Here are the noteworthy cases, articles and posts from last month, along with several DTSA cases from January that didn’t make it into last month’s update:

Notable Defend Trade Secrets Act and Federal Trade Secret Developments, Opinions and Posts:

  • For those interested in shaping an important trade secrets resource for the federal bench, Berkeley Professor Peter Menell is looking for comments to the Trade Secret Case Management Judicial Guide (TSJCMG), which is intended as a “go-to” resource for judges in these cases. In a post for Patently-O, Peter describes how the TSCMJG came into existence. He also discusses the unique qualities of trade secret cases that prompted the TSCMJG, including (1) the challenges of trade secret identification; (2) the highly emotional nature of trade secret cases, and (3) the interplay between criminal and civil proceedings in these cases. A number of trade secret luminaries (Vicki Cundiff, Jim Pooley, Peter Toren, Elizabeth Rowe, Rebecca Wexler and Professor Menell) have already contributed to its drafting, and for those interested in providing comments, please reach out to Peter at (please note he is working on a tight timeline).
  • Disputes over inventorship are not confined to patent cases and often arise in trade secrets cases too. However, that question does not guarantee federal subject matter jurisdiction, as the defendants learned in a decision remanding an ownership dispute removed to federal court back to state court. In Calvary Indus., Inc. v. Winters, U.S. District Court for the Southern District of Ohio Judge Timothy Black rejected arguments that a state court declaratory relief action over the ownership of several disputed patent applications involved federal patent or trade secret claims and ruled that it belonged in state court. In particular, Judge Black found that declaratory relief for a correction of ownership under 35 U.S.C. § 256 was premature because no patents had yet issued.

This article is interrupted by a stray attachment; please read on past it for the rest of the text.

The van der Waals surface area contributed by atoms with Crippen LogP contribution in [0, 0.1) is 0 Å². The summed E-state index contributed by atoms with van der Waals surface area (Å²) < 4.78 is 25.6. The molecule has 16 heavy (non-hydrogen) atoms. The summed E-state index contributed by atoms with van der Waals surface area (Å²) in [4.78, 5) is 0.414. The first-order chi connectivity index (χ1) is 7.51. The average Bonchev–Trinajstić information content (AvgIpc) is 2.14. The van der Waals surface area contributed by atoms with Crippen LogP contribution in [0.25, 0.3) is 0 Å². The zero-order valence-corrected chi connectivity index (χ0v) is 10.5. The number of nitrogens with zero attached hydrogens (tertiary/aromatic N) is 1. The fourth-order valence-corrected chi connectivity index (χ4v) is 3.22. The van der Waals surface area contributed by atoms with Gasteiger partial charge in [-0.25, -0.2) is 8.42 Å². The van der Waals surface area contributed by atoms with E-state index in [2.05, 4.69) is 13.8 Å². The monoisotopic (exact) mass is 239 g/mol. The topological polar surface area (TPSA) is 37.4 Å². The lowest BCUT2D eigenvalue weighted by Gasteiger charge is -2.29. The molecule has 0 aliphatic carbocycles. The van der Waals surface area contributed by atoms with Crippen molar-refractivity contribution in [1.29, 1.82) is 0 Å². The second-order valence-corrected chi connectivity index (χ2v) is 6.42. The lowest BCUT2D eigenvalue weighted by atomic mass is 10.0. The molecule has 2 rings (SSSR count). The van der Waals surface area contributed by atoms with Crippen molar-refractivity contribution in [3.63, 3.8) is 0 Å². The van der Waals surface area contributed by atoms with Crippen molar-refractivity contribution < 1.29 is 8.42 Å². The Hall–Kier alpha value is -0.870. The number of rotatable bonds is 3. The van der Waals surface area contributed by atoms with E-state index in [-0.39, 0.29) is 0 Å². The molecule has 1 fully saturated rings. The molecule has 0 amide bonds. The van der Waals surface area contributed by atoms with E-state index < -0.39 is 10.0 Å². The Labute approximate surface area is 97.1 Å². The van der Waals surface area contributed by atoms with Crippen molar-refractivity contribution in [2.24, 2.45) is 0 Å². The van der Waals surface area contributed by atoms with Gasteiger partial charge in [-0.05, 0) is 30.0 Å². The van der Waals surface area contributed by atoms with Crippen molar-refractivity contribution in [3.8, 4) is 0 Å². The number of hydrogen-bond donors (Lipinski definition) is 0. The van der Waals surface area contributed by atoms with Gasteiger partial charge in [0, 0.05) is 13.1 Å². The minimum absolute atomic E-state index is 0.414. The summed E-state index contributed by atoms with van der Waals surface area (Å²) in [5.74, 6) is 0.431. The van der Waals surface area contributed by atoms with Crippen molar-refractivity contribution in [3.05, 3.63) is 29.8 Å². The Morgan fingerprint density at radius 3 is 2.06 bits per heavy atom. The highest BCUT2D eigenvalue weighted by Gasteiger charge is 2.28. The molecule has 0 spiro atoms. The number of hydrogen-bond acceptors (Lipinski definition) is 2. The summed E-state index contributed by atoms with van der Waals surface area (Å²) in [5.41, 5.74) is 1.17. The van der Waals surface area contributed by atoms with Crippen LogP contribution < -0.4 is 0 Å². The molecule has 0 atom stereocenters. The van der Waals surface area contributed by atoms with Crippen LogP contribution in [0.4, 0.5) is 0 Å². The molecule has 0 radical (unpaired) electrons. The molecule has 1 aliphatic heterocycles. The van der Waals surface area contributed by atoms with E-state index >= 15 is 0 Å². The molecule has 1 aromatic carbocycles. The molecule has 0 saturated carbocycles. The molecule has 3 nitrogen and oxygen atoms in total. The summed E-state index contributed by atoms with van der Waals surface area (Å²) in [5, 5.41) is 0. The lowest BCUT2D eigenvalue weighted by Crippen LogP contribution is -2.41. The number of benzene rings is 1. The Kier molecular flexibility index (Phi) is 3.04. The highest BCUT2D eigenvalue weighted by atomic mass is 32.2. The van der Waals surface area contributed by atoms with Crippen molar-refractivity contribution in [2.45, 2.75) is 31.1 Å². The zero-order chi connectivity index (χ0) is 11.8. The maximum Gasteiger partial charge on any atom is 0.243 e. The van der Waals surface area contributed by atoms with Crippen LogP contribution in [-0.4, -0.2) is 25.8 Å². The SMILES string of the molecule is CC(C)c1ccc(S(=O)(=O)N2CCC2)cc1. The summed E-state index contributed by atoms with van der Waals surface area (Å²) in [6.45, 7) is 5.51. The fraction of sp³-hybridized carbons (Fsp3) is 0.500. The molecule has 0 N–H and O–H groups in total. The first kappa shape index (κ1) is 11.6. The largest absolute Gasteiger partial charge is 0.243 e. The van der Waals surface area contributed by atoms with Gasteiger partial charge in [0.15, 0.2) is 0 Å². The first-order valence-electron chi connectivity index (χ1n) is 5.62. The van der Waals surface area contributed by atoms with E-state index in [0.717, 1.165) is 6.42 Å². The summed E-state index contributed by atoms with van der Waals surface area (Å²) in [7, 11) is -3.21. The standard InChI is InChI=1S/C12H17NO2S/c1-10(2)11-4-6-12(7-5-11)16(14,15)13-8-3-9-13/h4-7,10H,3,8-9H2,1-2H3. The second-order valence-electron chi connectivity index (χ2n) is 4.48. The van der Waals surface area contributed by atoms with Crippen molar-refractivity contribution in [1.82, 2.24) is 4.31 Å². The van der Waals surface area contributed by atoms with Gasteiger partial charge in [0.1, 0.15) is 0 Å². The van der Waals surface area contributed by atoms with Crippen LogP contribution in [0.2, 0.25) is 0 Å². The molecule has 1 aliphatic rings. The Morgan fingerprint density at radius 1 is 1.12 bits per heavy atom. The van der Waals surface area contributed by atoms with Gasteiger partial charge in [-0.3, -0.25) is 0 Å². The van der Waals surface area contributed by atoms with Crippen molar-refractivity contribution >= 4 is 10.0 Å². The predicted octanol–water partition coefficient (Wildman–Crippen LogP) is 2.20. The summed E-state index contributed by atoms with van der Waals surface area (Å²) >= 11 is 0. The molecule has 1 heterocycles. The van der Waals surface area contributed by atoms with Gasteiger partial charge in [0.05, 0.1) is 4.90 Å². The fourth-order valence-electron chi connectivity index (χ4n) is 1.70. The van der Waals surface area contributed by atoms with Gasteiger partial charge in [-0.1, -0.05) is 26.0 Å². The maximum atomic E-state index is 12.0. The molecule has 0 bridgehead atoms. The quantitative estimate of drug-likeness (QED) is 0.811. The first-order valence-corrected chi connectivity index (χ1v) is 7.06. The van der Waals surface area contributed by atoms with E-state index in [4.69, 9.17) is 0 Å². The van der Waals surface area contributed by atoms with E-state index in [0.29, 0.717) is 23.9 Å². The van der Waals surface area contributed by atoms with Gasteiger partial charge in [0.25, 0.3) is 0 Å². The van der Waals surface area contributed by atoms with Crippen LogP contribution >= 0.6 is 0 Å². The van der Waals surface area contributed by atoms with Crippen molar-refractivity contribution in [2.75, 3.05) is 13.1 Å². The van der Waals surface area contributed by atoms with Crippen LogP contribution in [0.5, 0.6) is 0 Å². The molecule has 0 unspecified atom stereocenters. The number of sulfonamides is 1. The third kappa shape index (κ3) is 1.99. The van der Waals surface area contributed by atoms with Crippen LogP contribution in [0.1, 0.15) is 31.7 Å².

• Can a pleading citing “information and belief” for its allegations of misappropriation survive a motion to dismiss under Rule 12(b)(6)? If the information is solely within the possession of the defendant and the inference is otherwise plausible, the answer is “yes,” according to the U.S. Court of Appeals for the Eighth Circuit. In Ahern Rentals, Inc. v., Inc., the Eighth Circuit joined six other federal circuits that found this form of pleading to be sufficient. For more on the decision, check out Scott Lauck’s post on the case for Missouri Lawyers Media.
  • The U.S. District Court for the Southern District of New York recently rejected a motion by Amazon to dismiss a complaint accusing Amazon of improperly reverse engineering the artificial intelligence (AI) trade secrets of a vendor. In GateGuard, Inc. v. Inc., No. 21-cv-9321, 2023 WL 2051739 (S.D.N.Y. Feb. 16, 2023), the vendor GateGuard alleged that Amazon was misappropriating GateGuard’s “proprietary security technology that acts as an ‘AI Doorman’ for multifamily residential properties, allowing authorized users to unlock entrances remotely and to monitor activity.” Judge John Koeltl’s sixty-three page opinion focused on, among other things, Gateguard’s terms of service agreement which specifically forbid reverse engineering. For more on the case, check out McGuire Wood’s Trade Secrets Tidbits post by Sarah Holub, Meghaan Madriz, Yasser Madriz and Miles Indest.
  • Staying on the topic of Rule 12(b)(6) motions, during the course of my review of these cases each month, I am seeing a trend by federal courts denying these motions on the trade secret claims but sometimes dismissing other tort claims. This trend is supported by the decisions above, as well as other decisions this past month by the U.S. District Court for the District of Columbia in Aristotle Int’l, Inc. v. Acuant, Inc. (a case involving data scraping), the U.S. District Court for the Eastern District of New York in Hardwire, LLC v. Freyssinet Int’l Et Cie, et al. (dismissing Sherman Act claims), and the U.S. District Court for the Southern District of Ohio in Sunjoy Indus. Group, Ltd., v. Permasteel, Inc. (dismissing trade dress claims).